Mr. Cromwell introduces the obscure cleric, Mr. Cranmer, to George Boleyn, who was recently tasked to negotiate with the Graces following the Convocation of the Bishops.  He reports that two bishops, Bishop Fisher and Archbishop Warham, remain recalcitrant to the King’s wishes.  Later, George Boleyn and Lord Rochford meet with the cook, Mr. Roose.  The cook receives money, a vial, and a threat against his family if he fails in his mission.  Mr. Roose nervously pours the contents of the vial to the pot of soup he is stirring.  The pot of soup is sent to the dining room where the bishops including Sir Thomas More are dining and discussing the success of invalidating the bill that makes the King the head of the Church of England through the addition of the caveat.  Bishop Fisher asks one of the servers to give him only a small helping of soup.  Everyone is given a bowl except for Sir Thomas More, who refused getting one.  Bishop Fisher asks if Sir Thomas has considered resigning his post as Chancellor and delights at hearing that Sir Thomas has decided to keep his position in order to fight for Christendom.  Soon, the Graces who have been devouring the soup begin to gag and die from the poisoned soup.  Bishop Fisher, who ate only a small amount of the soup, survived the poisoning.

Sir Thomas More reports the incident to the King and of the rumors surrounding the identity of the person who sought the bishop’s death.  He informs the King that Wiltshire and Boleyn have been rumored to order the murder.  Moreover, Lady Anne has been suspected of involvement.  King Henry becomes livid at hearing the accusation against Lady Anne believing that people find her at fault for every unfortunate event in their realm.  Although Sir Thomas refuses to impute anyone for the murderous deed, he warns the King about not seeking justice for the crime for it would appear that the murders were done with his blessing.  Mr. Roose, indeed, has been sent to the Tower of London.  The cook has been tortured to divulge the identity of the person who ordered the murders.  Lord Rochford joins Mr. Cromwell’s interrogation to ensure that the man remains silent.  Mr. Roose refuses to divulge the person who conceived the crime.  He is sentenced to die by boiling.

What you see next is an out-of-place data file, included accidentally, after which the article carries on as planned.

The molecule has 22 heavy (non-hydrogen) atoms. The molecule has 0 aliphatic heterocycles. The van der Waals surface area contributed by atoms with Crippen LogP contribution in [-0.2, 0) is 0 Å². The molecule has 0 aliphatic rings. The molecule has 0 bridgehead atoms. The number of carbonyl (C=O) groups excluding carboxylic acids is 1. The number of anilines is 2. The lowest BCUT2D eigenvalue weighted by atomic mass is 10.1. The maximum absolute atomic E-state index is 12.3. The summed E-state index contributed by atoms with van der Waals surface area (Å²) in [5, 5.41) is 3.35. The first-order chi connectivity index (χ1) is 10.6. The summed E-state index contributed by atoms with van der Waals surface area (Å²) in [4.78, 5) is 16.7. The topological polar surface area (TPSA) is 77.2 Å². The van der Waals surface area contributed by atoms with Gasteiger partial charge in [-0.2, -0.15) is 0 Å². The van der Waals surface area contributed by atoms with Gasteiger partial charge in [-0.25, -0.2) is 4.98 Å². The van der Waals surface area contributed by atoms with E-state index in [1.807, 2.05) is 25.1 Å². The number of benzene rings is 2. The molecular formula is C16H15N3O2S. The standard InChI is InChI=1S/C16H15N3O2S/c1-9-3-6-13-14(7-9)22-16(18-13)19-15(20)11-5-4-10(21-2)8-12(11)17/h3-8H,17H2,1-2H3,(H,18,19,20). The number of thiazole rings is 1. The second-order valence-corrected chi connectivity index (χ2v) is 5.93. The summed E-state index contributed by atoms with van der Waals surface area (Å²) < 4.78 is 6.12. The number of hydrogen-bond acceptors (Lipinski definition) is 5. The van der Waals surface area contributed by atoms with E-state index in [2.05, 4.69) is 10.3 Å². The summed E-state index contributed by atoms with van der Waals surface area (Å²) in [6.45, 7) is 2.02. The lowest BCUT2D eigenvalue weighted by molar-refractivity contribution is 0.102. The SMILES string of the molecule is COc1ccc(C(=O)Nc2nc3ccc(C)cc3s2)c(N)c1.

Mr. Cromwell presents Mr. Cranmer to the King stating that it was he who posited that the Great Matter is a theological and not a legal issue.  Hearing of this, King Henry VIII appoints Mr. Cranmer as his personal chaplain.  The cleric could barely utter a word to express his gratitude.  King Henry VIII later speaks with Lord Suffolk after learning that he married Catherine Brook, his seventeen-year old ward, that his young son may have a mother.  The King, fully aware of Lord Suffolk’s proclivity to philandering, feels sorry for the young bride.  Although Lord Suffolk does not contest the King’s incredulity, he does declare that his love and admiration for Ms. Brook has brought a change in him.

Anne Boleyn wakes in her bed as the ray of sunlight hits her eyes.  Beside her lay the poet, Thomas Wyatt, who professes his eternal love for her.  Thomas makes love to Anne Boleyn only to wake and find that it was only a dream.  The following day, he sees Anne, now addressed as Lady Anne.  Mr. Wyatt has found status in court through the patronage of Mr. Cromwell.  He presents the entertainer, Mark Smeaton.  At the request of Lady Anne, Mr. Smeaton plays a joyful tune on his violin and gives her a brief lesson.  Later, she sees an attendant delivering linen to Queen Catherine, the one she uses to make his shirts.  Livid, she confronts the King about it, angry at having found that the Queen still makes him shirts.  Lady Anne believes that the act displays intimacy between the King and Queen.  The King who has things that is more pressing in his mind, matches Anne’s anger.  He, however, informs Queen Catherine that she will no longer make his shirts.  In an attempt to placate King Henry, the Queen speaks of their daughter Mary whom she says is unwell.  However, her suggestion that they both visit their daughter only added to his anger.  King Henry proposes that the Queen go and visit their daughter and that she stay there for good.  Queen Catherine of Aragon, although hurt by the King’s words, make it known that her rightful place is to be at the King’s side.